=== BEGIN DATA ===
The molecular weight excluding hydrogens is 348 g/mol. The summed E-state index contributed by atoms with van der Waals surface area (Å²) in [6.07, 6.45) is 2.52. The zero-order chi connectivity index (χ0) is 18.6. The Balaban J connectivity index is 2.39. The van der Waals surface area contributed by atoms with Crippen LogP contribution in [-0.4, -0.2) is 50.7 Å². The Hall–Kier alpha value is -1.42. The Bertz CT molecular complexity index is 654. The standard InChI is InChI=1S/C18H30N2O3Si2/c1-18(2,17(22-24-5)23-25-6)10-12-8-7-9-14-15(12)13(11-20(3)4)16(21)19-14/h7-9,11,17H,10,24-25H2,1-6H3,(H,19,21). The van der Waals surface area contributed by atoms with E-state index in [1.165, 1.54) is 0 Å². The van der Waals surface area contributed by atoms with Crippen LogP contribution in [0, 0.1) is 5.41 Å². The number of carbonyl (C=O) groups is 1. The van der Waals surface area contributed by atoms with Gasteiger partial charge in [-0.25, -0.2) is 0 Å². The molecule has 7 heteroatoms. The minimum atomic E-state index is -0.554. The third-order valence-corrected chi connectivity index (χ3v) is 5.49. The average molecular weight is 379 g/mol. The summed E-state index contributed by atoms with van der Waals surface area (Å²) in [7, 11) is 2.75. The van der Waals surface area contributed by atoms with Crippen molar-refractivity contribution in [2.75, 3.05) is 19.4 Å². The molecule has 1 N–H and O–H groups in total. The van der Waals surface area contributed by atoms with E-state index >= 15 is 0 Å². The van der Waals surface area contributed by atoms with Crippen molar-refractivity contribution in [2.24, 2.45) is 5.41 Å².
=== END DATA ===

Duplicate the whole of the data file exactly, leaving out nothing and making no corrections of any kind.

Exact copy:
The molecular weight excluding hydrogens is 348 g/mol. The summed E-state index contributed by atoms with van der Waals surface area (Å²) in [6.07, 6.45) is 2.52. The zero-order chi connectivity index (χ0) is 18.6. The Balaban J connectivity index is 2.39. The van der Waals surface area contributed by atoms with Crippen LogP contribution in [-0.4, -0.2) is 50.7 Å². The Hall–Kier alpha value is -1.42. The Bertz CT molecular complexity index is 654. The standard InChI is InChI=1S/C18H30N2O3Si2/c1-18(2,17(22-24-5)23-25-6)10-12-8-7-9-14-15(12)13(11-20(3)4)16(21)19-14/h7-9,11,17H,10,24-25H2,1-6H3,(H,19,21). The van der Waals surface area contributed by atoms with E-state index in [1.165, 1.54) is 0 Å². The van der Waals surface area contributed by atoms with Crippen LogP contribution in [0, 0.1) is 5.41 Å². The number of carbonyl (C=O) groups is 1. The van der Waals surface area contributed by atoms with Gasteiger partial charge in [-0.25, -0.2) is 0 Å². The molecule has 7 heteroatoms. The minimum atomic E-state index is -0.554. The third-order valence-corrected chi connectivity index (χ3v) is 5.49. The average molecular weight is 379 g/mol. The summed E-state index contributed by atoms with van der Waals surface area (Å²) in [7, 11) is 2.75. The van der Waals surface area contributed by atoms with Crippen molar-refractivity contribution in [2.75, 3.05) is 19.4 Å². The molecule has 1 N–H and O–H groups in total. The van der Waals surface area contributed by atoms with E-state index >= 15 is 0 Å². The van der Waals surface area contributed by atoms with Crippen molar-refractivity contribution in [2.24, 2.45) is 5.41 Å².